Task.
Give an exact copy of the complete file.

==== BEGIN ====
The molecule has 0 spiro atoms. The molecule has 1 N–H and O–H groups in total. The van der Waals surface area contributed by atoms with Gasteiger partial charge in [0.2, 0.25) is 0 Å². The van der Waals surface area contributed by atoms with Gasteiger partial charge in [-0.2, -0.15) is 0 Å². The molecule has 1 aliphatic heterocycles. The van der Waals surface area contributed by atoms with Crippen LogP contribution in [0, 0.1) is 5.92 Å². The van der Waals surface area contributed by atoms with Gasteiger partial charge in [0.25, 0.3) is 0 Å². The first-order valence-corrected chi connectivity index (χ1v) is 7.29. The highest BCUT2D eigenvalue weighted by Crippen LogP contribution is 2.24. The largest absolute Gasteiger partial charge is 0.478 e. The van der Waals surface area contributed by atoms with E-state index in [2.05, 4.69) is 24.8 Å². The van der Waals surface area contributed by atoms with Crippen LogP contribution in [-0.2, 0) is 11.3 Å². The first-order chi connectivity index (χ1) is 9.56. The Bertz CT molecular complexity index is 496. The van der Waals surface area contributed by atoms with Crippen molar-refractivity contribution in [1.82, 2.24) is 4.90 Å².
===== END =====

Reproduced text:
The molecule has 0 spiro atoms. The molecule has 1 N–H and O–H groups in total. The van der Waals surface area contributed by atoms with Gasteiger partial charge in [0.2, 0.25) is 0 Å². The van der Waals surface area contributed by atoms with Gasteiger partial charge in [-0.2, -0.15) is 0 Å². The molecule has 1 aliphatic heterocycles. The van der Waals surface area contributed by atoms with Crippen LogP contribution in [0, 0.1) is 5.92 Å². The van der Waals surface area contributed by atoms with Gasteiger partial charge in [0.25, 0.3) is 0 Å². The first-order valence-corrected chi connectivity index (χ1v) is 7.29. The highest BCUT2D eigenvalue weighted by Crippen LogP contribution is 2.24. The largest absolute Gasteiger partial charge is 0.478 e. The van der Waals surface area contributed by atoms with E-state index in [2.05, 4.69) is 24.8 Å². The van der Waals surface area contributed by atoms with Crippen LogP contribution in [-0.2, 0) is 11.3 Å². The first-order chi connectivity index (χ1) is 9.56. The Bertz CT molecular complexity index is 496. The van der Waals surface area contributed by atoms with Crippen molar-refractivity contribution in [1.82, 2.24) is 4.90 Å².